How to Mix Up Your Meetings And (Maybe) Make Them More Productive

Aug, 29, 2017 | Meeting Trends

Let’s face it, meetings can be a bit droll and tend to meander on occasion, which can then result in negative productivity. In our 20 years of experience, we’ve seen plenty of glazed-over eyes. But, it doesn’t have to be that way. We have three ideas that can dynamically (and we mean it!) reinvigorate your workplace congregations.  The following trends are science-based and have proven to help combat boredom, improve focus and leave your attendees with something to remember.

The Power Pose

Now, if in your imagination, you envision a group of adults physically getting up out of their chairs and assuming a positive posture, in the middle of a meeting after reading the words “power pose”, you wouldn’t be far off.  The concept is that holding your body in a positive “power” posture for short periods of time can give you a nice little jolt of good vibes, a sense of well being and reduced stress.  If you are still a little skeptical, this idea is presented in a TED talk, which means that people much smarter than us believe in the potential of the pose.  The research discussed in the talk suggests that in as little as two minutes, you can alter your body’s chemistry enough to receive some serious benefits. This is great for both the presenter AND  the presentees of your meetings.  Some examples of a power pose are the “Super Hero” (assume a wide stance with hands on hips and chin up), the “Sun Pose” (assume a wide stance with arms spread above the head and chin up), and the “Business Pose” (legs on the table leaning back in a chair with hands behind the head).  Pose at the beginning of the presentation, take a break and pose in the middle, or heck, even take a pose at the end, whichever way is guaranteed to relieve stress and inject some positive energy and confidence into the proceedings.  The fact that you’ll be doing it with your peers and bosses adds a level of humor that can only add more levity to the assembly.  So, during your next boardroom gathering, take some time to find your inner Supermen and Wonderwomen and then go over those spreadsheets!

The Primal Scream

If you like the concept of power posing, the idea that you will like this next suggestion is not too much of a stretch.  The concept of the primal scream is part of a pretty heavy trauma-based psychotherapy created by American psychologist Arthur Janov. It involves repressed pain from past trauma. Luckily, our use of it won’t be nearly as intense.  The more practical and simple idea is that screaming out loud, even for short periods, has the ability to reduce stress. The name of the game when trying to reduce stress is to produce endorphins and a good scream every once in awhile is a great way to get a quick fix.  A primal scream exercise at the beginning of a meeting can be cathartic for your participants. The result is a mellow audience, primed and ready to dig in. This is beneficial for the presenter and those listening. And, even more than your power posing, you and a roomful of other adults screaming out loud in a small conference room together is hilarious. What better way to break the ice and grab everyone’s attention?  Also, if you like being on the cutting edge, studies show swearing out loud is another viable way to reduce stress in the workplace. So, make sure the door is closed and go ahead, start your meeting off with a good dose of unnecessarily loud profanity and then go over those quarterly reviews!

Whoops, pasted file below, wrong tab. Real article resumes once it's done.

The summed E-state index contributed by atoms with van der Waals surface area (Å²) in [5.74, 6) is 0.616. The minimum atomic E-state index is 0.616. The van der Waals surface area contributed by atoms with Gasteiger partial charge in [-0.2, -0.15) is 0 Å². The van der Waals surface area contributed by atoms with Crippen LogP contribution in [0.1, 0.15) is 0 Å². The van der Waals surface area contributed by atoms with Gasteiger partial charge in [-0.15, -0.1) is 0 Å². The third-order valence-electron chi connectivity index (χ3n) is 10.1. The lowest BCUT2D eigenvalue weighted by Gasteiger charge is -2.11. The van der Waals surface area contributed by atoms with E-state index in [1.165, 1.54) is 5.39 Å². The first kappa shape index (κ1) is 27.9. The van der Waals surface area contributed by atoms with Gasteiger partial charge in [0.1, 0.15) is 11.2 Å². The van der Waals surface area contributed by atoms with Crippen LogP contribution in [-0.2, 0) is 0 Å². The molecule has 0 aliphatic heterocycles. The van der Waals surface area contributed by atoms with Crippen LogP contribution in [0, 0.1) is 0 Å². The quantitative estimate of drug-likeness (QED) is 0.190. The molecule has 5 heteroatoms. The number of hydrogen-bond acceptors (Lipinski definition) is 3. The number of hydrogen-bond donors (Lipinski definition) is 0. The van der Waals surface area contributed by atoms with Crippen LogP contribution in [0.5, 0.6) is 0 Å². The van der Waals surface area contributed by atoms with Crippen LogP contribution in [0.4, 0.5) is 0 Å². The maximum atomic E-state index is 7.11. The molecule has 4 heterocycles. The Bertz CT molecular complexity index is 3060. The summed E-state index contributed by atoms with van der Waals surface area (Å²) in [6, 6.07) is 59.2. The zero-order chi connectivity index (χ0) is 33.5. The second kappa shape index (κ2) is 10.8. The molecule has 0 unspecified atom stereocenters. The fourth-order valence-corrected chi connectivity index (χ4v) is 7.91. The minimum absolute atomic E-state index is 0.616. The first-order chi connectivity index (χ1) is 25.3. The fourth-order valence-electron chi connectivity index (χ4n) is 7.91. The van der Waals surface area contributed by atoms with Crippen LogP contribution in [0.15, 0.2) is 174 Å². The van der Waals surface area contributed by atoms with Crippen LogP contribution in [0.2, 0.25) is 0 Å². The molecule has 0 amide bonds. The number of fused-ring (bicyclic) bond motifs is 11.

Gamification

If the previously mentioned concepts don’t work for you, this one is sure to be a winner. One of the biggest problems facing business’ these days is lack of employee engagement.  If your employees aren’t engaged, then it’s tough to be an innovative, efficient company. When you think about it, where better so spawn excitement, innovation and creativity than at your meetings.  One of the trendy answers to the problem of engagement nowadays is gamification.  Wikipedia defines gamification as “the application of game-design elements and game principles in non-game contexts”. In practical terms, that means give your employees some motivation to be there and receive the information you want disseminated.  Ways to incorporate gamification into your meetings include: use of apps, icebreakers, trust exercises, arts and crafts (seriously), and, in our opinion the best, word games.  One example of a word game is not telling your people, but asking or challenging them to think the opposite of the problem you present to them.  This is an exceptional exercise because it gets your employees thinking differently and keeps them engaged. Check out the science behind it.  In the end, if people are having fun while still accomplishing work and retaining the information you are delivering, that is a super positive way to operate a meeting.  So, try incorporating gamification at the start of your next meeting. Why not play human bingo and find out who in the office has been backpacking across Europe, then you’ll all be engaged enough to sink those teeth into some pie charts!

We hope you’ve found this information helpful and it has you thinking differently about your next meeting.  We say, go for it!  Incorporate something new. All of these suggestions will inject fun into your workday.  And, after all, who doesn’t need a little fun in their day? No matter which one you choose, it could end up being a meeting to remember.